Plastics News East Coast staff reporter Steve Toloken gathered the following items at Plastics Fair '98, held Sept. 22-24 in Atlantic City, N.J.
Rival shows drain Plastics Fair turnout
Plastics Fair '98 in Atlantic City, N.J., had 889 attendees and 85 exhibitors, a very low turnout that organizers attributed to bad timing and competition with other trade shows.
``It was very slow, very light,'' said Julie Ichiba, trade show manager with Advanstar Communications in Cleveland. The last East Coast plastics show run by Advanstar, in Providence, R.I., in 1995, drew 4,000 people and more than 200 exhibitors, she said.
Many big exhibitors had to move into the Plastics USA show in Chicago during the week of Sept. 28, and bowed out of Atlantic City because they could not move equipment from there to Chicago quickly, she said. The mammoth K'98 is in late October.
``It was the timing with all the shows and all the competitive shows,'' she said. ``In the last half of the year, there are a lot of shows.''
Topcraft Precision buys H.C. Specialties
Injection molder Topcraft Precision Molders Inc. has purchased a mold maker specializing in electronics, part of a push into molding for circuits and computer chips.
Warminster, Pa.-based Topcraft bought H.C. Specialties, formerly of Newtown, Pa., about six months ago and moved its dozen employees into Topcraft's engineering center in Warrington, Pa., said Jesse Young, vice president of sales for the engineering center.
Terms were not disclosed.
H.C. Specialties builds thermoset encapsulation molds and trim and form systems for electronics, he said. In particular, it develops molds for plastic leaded chip carriers, small outline integrated circuits and ball-grid arrays, he said.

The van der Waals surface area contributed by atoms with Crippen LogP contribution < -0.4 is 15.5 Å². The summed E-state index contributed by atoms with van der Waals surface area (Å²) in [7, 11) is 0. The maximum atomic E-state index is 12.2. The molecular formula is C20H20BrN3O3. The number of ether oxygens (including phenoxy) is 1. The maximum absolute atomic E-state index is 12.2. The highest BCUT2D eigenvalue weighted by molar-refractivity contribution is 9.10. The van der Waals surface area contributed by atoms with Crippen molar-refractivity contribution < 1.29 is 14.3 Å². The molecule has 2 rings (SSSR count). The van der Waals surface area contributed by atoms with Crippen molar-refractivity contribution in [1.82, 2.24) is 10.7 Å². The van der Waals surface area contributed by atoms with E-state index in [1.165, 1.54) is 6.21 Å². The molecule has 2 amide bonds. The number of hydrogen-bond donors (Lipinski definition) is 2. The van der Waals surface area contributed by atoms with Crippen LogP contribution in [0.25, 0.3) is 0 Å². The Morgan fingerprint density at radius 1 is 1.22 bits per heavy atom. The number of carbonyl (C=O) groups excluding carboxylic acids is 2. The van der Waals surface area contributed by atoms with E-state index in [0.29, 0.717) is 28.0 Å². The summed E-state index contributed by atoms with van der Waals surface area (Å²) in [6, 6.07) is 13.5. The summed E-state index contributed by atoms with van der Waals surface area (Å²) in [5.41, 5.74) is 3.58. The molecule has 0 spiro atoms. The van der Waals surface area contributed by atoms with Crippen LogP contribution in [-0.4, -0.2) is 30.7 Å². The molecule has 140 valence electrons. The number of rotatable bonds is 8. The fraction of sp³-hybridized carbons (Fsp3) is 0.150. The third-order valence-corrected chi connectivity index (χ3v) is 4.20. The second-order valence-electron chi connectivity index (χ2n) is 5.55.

The H.C. Specialties acquisition gives Topcraft 35 employees at its Warrington engineering center.
The company has about $15 million in annual sales.
Slowdown triggers layoffs at Precision
An industrywide slowdown prompted Precision Feedscrews Inc. to lay off four machinists in early August, reducing its payroll to 35, said President James Hagan.
The slowdown began in May, when companies began watching spending much more closely, said Hagan, who is also an owner of the New Castle, Pa., manufacturer and rebuilder of feedscrews for extruders and injection molders.
Hagan said the slowdown may be attributed to companies nervous about the world economy and signs of a deflationary economy.
Hagan said the slowdown seems to be affecting his competitors, as well, and he said business picked up a little recently, but not enough to bring the machinists back.
Apex speeds printing of round containers
Apex Machine Co. said it has developed a way to speed up printing on round plastic containers with a new rotary hot-stamp printing method.
Tom Gray, regional sales manager, declined to disclose details but he said the method can print labels on 50-300 containers per minute, compared with traditional hot-stamping techniques of 20-50 round containers per minute.
Fort Lauderdale, Fla.-based Apex markets the rotary hot-stamping system as attachments to its existing equipment, and sells it for about $45,000. Gray said he developed the technology and the company began manufacturing it in the past three months.
Mold Base designs own training program
Mold Base Industries Inc. has started its own self-designed worker training program, an effort the company began two years ago to combat a severe shortage of skilled workers.
The company is happy with the results thus far, and hopes when the three-year effort finishes next year it will be able to retain most of the six apprentices, said Samuel Shiffler, vice president and an owner of the Harrisburg, Pa., company.
``We could have jobs for everybody,'' Shiffler said. ``We just can't get enough people for the expansion we want.''
The shortage is industrywide and is not limited to the Harrisburg area.
The company developed the program on its own, and has the students spend time in design classes and on machines, he said. The mold-base manufacturer employs about 90 people and has annual sales of $10 million to $12 million a year, Shiffler said.
True Precision plans injection molding site
True Precision Plastics has purchased land for a new injection molding facility in Lancaster, Pa., and intends to have it operating in the first quarter of 2000.
The plant will replace the company's existing building in Leola, Pa., said Vice President James Hirsch. The new, 40,000- to 50,000- square-foot structure will give the firm more space, he said.
The move will cost $2 million to $2.5 million, he said.
The facility will sit on 4 acres near the airport in Lancaster and will be expandable, he said. The company, which does a significant amount of molding for Harley Davidson Inc. motorcycles, plans to add two to three presses to its 20 after the move, he said.